For a system a click is an action but for the user the copy is the action. For example, earlier Facebook used to ask users to “Become a Fan” but that is now changed to “Like”. The end effect for the system is same in both cases but for the user a “Like” is less obligatory than “Becoming a Fan”. In the same way an endorsement button could be “Like” for FB, RT for Twitter, +1 for G+, Like/Dislike for YouTube or Agree/Disagree for a discussion. An agree/Disagree would not make sense on Youtube video. Similarly, someone Likes what you said is not as powerful as someone Agrees to what you said in a debate. The “share” vs. “recommend” action on Facebook is another one to think about.

A thoughtful change in copy can change the user activity manifolds.

Read more on copy change on Facebook Events.

The Inertia Of Staying In A Deal And Using That To Increase Conversion

I was talking to a traditional apparels retailer recently. He runs a large store in a tier-3 city. He recently changed the interiors of his store. The western style chairs were replaced with the Indian style seating, that requires you to remove your footwear and sitdown on a Gaddi (cushion on the floor). He reports the conversion rates are now almost 100%, earlier at about 80%. The casual window shopper is almost NIL. He believes the inertia against getting up, putting on the shoes and leaving without a purchase is high, hence the low bounce rate. But what about the inertia of removing the footwear and sitting down? Well, he says, “The cost of entertaining a customer is very high, you have to employ more staff for lesser chances of conversion. A genuine buyer will take the pain of settling down.” By making the efforts of sitting down the customer has already invested in the deal.

Last week, I wanted to get a phone repaired. The case was complicated, neighborhood service centers couldn’t solve it. I put up an ad on Sulekha, got a call from this one store that was 12KMs away, but he wouldn’t give me the exact quote on phone. He needed to “see” the phone to give the exact price. Since his was the only call that sounded confident enough of fixing it, I drove 12KMs. He saw the phone and quoted Rs.100 more than the upper limit he said on the phone. Did I pay him? Yes. I had already invested in this deal by traveling across half the city, I wouldn’t want that to be a sunk cost. Was he cheating? NO. He never committed anything on phone.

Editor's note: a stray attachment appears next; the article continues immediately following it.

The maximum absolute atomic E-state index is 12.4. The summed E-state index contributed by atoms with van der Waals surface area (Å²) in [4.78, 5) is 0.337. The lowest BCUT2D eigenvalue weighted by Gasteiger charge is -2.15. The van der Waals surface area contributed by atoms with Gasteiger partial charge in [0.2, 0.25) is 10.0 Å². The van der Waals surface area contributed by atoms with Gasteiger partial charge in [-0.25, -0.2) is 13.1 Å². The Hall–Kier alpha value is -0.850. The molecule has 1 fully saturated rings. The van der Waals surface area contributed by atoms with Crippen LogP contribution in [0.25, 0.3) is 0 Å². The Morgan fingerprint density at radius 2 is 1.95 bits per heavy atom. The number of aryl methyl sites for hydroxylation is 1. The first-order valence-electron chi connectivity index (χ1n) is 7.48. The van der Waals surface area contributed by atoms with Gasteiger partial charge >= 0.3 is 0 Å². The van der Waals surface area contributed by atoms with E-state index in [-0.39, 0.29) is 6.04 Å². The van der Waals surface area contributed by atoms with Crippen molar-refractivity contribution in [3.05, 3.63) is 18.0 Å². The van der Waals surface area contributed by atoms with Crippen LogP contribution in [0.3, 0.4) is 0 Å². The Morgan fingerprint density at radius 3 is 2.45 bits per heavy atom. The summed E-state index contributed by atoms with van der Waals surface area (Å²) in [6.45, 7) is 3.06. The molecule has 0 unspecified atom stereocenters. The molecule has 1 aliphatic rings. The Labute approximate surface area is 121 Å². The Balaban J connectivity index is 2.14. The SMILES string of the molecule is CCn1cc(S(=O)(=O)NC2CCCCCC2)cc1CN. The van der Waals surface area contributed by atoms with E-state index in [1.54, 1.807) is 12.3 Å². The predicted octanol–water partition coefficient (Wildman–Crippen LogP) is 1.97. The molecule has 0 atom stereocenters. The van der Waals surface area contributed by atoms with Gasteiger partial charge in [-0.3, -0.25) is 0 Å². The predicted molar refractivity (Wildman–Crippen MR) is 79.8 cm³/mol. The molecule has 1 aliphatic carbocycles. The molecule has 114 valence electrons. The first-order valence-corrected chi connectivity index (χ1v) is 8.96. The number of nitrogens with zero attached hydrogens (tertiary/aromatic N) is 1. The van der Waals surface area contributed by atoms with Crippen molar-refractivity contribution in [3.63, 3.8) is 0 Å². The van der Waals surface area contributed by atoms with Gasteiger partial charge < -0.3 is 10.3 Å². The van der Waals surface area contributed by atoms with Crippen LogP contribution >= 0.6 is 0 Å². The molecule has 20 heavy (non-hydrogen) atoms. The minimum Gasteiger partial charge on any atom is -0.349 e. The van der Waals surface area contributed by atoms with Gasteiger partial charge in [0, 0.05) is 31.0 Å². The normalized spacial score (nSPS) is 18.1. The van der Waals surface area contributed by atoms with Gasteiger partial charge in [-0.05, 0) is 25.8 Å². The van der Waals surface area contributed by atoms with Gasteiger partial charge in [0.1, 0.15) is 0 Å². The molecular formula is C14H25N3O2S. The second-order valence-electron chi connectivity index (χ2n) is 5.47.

Let’s see some online examples: The secret to Freecharge’s (very) high coupon redemption rate is the Rs.10 “courier cost”. That Rs.10 doesn’t really pay up for the courier but by paying something for the coupon the user has invested in it, hence higher chances of him using it. It’s true that lesser people would order coupons because of this Rs.10 cost but in coupons business the only metrics that should matter is the redemption rate and that’s what the focus was.

The Amazon’s way of establishing inertia is Amazon Prime, the free 2-day shipping that you invested in by paying annually. $79 may be too much to invest for shipping but once done, one will spend more with Amazon to make it sound like a smart investment. Amazon is offering products with low marginal cost like movie streaming etc. to increase the purchase of Prime.

What are other equivalent of this inertia builder in the online world? How do you make the user invest in the deal before making the transaction? How do you make the user drive up your key metrics? Isn’t this required more for online world where travelling between shops is only a matter of click?

One example that comes to my mind is “add to cart to see final price?” that a lot of sites do. Although that feature was born of regulatory issues but can it be applied to the stores advantage? Like, “Add to cart and also enter credit card details” to see final price? I remember showed ‘price after applying coupon’ only when you have filled in your mobile number and email address. Is that enough inertia buildup? Is there something more that can be done?

Of Trade, Trust and Enabling Micro Production

[Originally published on]

The human race has been trading ever since it has existed, either through a tangible barter, a favor, an obligation to return a favor or through currency. The basic premise of all this trading was trust.  A typical trade revolved around trust that the buyer had about the quality of the goods and trust that seller had that what he got in exchange was worth. A favor was extended because there was trust within the community that everyone else would extend favor when needed.

Traditional Trade

With the achievement of traveling beyond the mountains and oceans, humans started discovering others of the same species but different culture. The products that were exclusive to a particular geography saw demand from far off places.

Soon, producers required travelers who could get their goods to far off land for higher margins. With time market dynamics skewed in favor of these travelers. They would act as locals to the producers and as well as to the consumers in the far off land. They added a layer of opacity in the ecosystem but for them everything was transparent and hence they made the most out of the trade. The traveler was not just helping with the logistics but also ‘making the sales happen’. He was now a trader. Even today most of the margin in farm produce value chain is made by the person who brings the produce from the farms to the mandi.